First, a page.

NEW YORK (Oct. 24)
A funeral service was held today for Harold Ribalow, noted writer, editor and anthologist of American Jewish fiction, who died of cancer last Friday in his home in New York City. He was 63 years old.
Ribalow, who was a former sports columnist for the Jewish Telegraphic Agency, was the author of some 15 books which shared in common aspect of Jewish interest but which covered a wide range of subjects. His anthologies of short stories included “This Land, These People,” “These Your Children,” “The Chosen,” and “My Name Aloud.” His work entitled “Mid-Century” was an anthology of Jewish life and culture, a subject also explored in “Autobiographies of American Jews” and “The Great Jewish Books.”
Ribalow’s book, “Arnold Wesker,” was the first critical work published about the distinguished British playwright. Other books included “Fighting Heroes of Israel,” which dealt with military history; “The History of Israel’s Postage Stamps,” and “What’s Your Jewish I.Q.”
In addition, Ribalow, a journalist and sports-writer earlier in his career, also wrote several books on sports, notably. “The Jew in American Sports;” “The World’s Greatest Boxing Stories;” and “Daniel Mendoza, Fighter from Whitechapel.” His most recent book, “The Tie That Binds,” was a series of interviews with a number of contemporary writers of American-Jewish fiction.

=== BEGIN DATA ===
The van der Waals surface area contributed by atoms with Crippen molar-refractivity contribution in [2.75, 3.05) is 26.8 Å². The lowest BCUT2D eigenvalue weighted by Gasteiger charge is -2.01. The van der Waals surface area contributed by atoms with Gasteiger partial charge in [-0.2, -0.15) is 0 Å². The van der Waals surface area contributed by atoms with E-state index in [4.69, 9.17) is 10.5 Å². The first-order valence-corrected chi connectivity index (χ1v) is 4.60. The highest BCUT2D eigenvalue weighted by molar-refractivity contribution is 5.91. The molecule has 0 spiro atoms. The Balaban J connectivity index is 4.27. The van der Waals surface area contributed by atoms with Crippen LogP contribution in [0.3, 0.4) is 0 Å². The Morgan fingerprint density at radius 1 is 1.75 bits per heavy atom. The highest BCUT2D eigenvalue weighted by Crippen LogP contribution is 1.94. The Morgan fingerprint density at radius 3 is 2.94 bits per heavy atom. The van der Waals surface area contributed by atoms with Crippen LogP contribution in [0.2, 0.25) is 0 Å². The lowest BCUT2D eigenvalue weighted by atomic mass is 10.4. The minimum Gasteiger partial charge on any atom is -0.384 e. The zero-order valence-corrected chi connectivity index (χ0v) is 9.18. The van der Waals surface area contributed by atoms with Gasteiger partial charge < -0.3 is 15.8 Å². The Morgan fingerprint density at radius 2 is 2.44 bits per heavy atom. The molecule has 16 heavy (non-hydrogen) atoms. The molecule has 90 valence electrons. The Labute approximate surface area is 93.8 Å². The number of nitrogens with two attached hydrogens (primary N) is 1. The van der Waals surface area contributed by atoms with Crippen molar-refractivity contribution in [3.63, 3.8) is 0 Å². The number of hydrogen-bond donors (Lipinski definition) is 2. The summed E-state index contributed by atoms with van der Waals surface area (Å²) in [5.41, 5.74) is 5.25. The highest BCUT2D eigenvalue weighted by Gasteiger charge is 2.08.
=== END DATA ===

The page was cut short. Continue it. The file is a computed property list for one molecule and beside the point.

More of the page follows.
INVOLVED IN LITERATURE AND ZIONISM
Born in Russia, Ribalow emigrated to America as a small child. His father, Menachem Ribalow, was an author himself and the founder and editor of Hadoar, for many years the only Hebrew weekly in the world outside the borders of Israel. As a youngster in the New York Jewish literary world, Ribalow became deeply involved both in literature and in Zionism.
While continuing to write his numerous books, Ribalow also served as editor of the Independent Jewish Press Service, the managing editor of Congress Weekly, then of New Palestine and American. Zionist. He was also a sports columnist for the National Jewish Post.
In addition, Ribalow worked for 30 years in the New York and national publicity offices of the Israel Bond Organization.
A recognized authority in the field of Anglo-Jewish American fiction, Ribalow was a judge of several book awards, including the Edward Wallant Book Award and the National Jewish Book Award. He was also a member of the Jewish Academy of Arts and Sciences.